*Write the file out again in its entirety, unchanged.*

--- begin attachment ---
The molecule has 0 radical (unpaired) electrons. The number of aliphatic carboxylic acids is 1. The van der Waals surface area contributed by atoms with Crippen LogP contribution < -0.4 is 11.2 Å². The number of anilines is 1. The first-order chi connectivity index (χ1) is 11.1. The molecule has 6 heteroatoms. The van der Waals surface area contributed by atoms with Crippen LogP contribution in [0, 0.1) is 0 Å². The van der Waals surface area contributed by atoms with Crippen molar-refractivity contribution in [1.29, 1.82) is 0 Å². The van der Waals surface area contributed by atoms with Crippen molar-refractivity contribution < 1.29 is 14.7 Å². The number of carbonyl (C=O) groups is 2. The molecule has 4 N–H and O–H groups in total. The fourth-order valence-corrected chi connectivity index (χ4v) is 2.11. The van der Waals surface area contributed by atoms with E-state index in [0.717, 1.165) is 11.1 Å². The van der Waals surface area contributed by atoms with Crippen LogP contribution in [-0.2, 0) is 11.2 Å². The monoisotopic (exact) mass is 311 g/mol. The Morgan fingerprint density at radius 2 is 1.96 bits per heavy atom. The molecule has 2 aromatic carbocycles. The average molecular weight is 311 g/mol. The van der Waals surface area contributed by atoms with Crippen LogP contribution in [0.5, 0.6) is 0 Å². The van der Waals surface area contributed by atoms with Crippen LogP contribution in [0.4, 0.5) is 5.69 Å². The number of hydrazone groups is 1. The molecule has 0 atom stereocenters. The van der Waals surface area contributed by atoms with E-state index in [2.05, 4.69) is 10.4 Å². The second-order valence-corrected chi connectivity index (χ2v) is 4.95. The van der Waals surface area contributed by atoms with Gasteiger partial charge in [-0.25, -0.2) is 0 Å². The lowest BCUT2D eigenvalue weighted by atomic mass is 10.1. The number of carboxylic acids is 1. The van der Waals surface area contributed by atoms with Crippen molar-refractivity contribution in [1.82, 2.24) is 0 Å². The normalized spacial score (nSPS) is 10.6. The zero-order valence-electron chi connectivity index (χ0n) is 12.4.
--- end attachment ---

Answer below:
The molecule has 0 radical (unpaired) electrons. The number of aliphatic carboxylic acids is 1. The van der Waals surface area contributed by atoms with Crippen LogP contribution < -0.4 is 11.2 Å². The number of anilines is 1. The first-order chi connectivity index (χ1) is 11.1. The molecule has 6 heteroatoms. The van der Waals surface area contributed by atoms with Crippen LogP contribution in [0, 0.1) is 0 Å². The van der Waals surface area contributed by atoms with Crippen molar-refractivity contribution in [1.29, 1.82) is 0 Å². The van der Waals surface area contributed by atoms with Crippen molar-refractivity contribution < 1.29 is 14.7 Å². The number of carbonyl (C=O) groups is 2. The molecule has 4 N–H and O–H groups in total. The fourth-order valence-corrected chi connectivity index (χ4v) is 2.11. The van der Waals surface area contributed by atoms with E-state index in [0.717, 1.165) is 11.1 Å². The van der Waals surface area contributed by atoms with Crippen LogP contribution in [-0.2, 0) is 11.2 Å². The monoisotopic (exact) mass is 311 g/mol. The Morgan fingerprint density at radius 2 is 1.96 bits per heavy atom. The molecule has 2 aromatic carbocycles. The average molecular weight is 311 g/mol. The van der Waals surface area contributed by atoms with Crippen LogP contribution in [0.5, 0.6) is 0 Å². The van der Waals surface area contributed by atoms with Crippen LogP contribution in [0.4, 0.5) is 5.69 Å². The number of hydrazone groups is 1. The molecule has 0 atom stereocenters. The van der Waals surface area contributed by atoms with E-state index in [2.05, 4.69) is 10.4 Å². The second-order valence-corrected chi connectivity index (χ2v) is 4.95. The van der Waals surface area contributed by atoms with Gasteiger partial charge in [-0.25, -0.2) is 0 Å². The lowest BCUT2D eigenvalue weighted by atomic mass is 10.1. The number of carboxylic acids is 1. The van der Waals surface area contributed by atoms with Crippen molar-refractivity contribution in [1.82, 2.24) is 0 Å². The normalized spacial score (nSPS) is 10.6. The zero-order valence-electron chi connectivity index (χ0n) is 12.4.